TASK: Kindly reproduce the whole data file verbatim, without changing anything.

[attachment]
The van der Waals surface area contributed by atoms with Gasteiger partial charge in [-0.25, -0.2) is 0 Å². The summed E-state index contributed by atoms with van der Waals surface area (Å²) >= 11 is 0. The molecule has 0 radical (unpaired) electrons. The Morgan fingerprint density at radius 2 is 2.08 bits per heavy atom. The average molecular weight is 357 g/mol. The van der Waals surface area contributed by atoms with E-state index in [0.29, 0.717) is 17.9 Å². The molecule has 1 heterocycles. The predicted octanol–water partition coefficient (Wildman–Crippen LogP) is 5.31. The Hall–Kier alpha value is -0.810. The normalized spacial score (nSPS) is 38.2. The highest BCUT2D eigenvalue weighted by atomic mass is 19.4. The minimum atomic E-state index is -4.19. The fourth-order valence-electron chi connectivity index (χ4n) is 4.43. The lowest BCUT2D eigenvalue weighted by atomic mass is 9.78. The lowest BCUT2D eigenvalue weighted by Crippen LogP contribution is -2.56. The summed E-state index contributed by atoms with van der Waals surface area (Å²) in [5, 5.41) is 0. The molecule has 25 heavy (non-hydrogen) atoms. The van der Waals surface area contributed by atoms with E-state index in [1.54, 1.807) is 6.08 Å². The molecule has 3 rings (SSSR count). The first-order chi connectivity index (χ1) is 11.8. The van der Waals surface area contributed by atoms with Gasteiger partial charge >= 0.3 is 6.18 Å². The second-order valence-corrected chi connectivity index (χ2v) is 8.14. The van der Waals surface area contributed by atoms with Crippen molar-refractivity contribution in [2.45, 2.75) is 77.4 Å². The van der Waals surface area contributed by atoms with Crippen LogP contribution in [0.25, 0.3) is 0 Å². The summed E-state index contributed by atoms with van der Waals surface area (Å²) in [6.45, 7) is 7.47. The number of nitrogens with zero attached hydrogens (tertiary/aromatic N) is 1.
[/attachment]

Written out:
The van der Waals surface area contributed by atoms with Gasteiger partial charge in [-0.25, -0.2) is 0 Å². The summed E-state index contributed by atoms with van der Waals surface area (Å²) >= 11 is 0. The molecule has 0 radical (unpaired) electrons. The Morgan fingerprint density at radius 2 is 2.08 bits per heavy atom. The average molecular weight is 357 g/mol. The van der Waals surface area contributed by atoms with E-state index in [0.29, 0.717) is 17.9 Å². The molecule has 1 heterocycles. The predicted octanol–water partition coefficient (Wildman–Crippen LogP) is 5.31. The Hall–Kier alpha value is -0.810. The normalized spacial score (nSPS) is 38.2. The highest BCUT2D eigenvalue weighted by atomic mass is 19.4. The minimum atomic E-state index is -4.19. The fourth-order valence-electron chi connectivity index (χ4n) is 4.43. The lowest BCUT2D eigenvalue weighted by atomic mass is 9.78. The lowest BCUT2D eigenvalue weighted by Crippen LogP contribution is -2.56. The summed E-state index contributed by atoms with van der Waals surface area (Å²) in [5, 5.41) is 0. The molecule has 25 heavy (non-hydrogen) atoms. The van der Waals surface area contributed by atoms with E-state index in [1.54, 1.807) is 6.08 Å². The molecule has 3 rings (SSSR count). The first-order chi connectivity index (χ1) is 11.8. The van der Waals surface area contributed by atoms with Gasteiger partial charge >= 0.3 is 6.18 Å². The second-order valence-corrected chi connectivity index (χ2v) is 8.14. The van der Waals surface area contributed by atoms with Crippen molar-refractivity contribution in [2.45, 2.75) is 77.4 Å². The van der Waals surface area contributed by atoms with Crippen LogP contribution in [0.25, 0.3) is 0 Å². The summed E-state index contributed by atoms with van der Waals surface area (Å²) in [6.45, 7) is 7.47. The number of nitrogens with zero attached hydrogens (tertiary/aromatic N) is 1.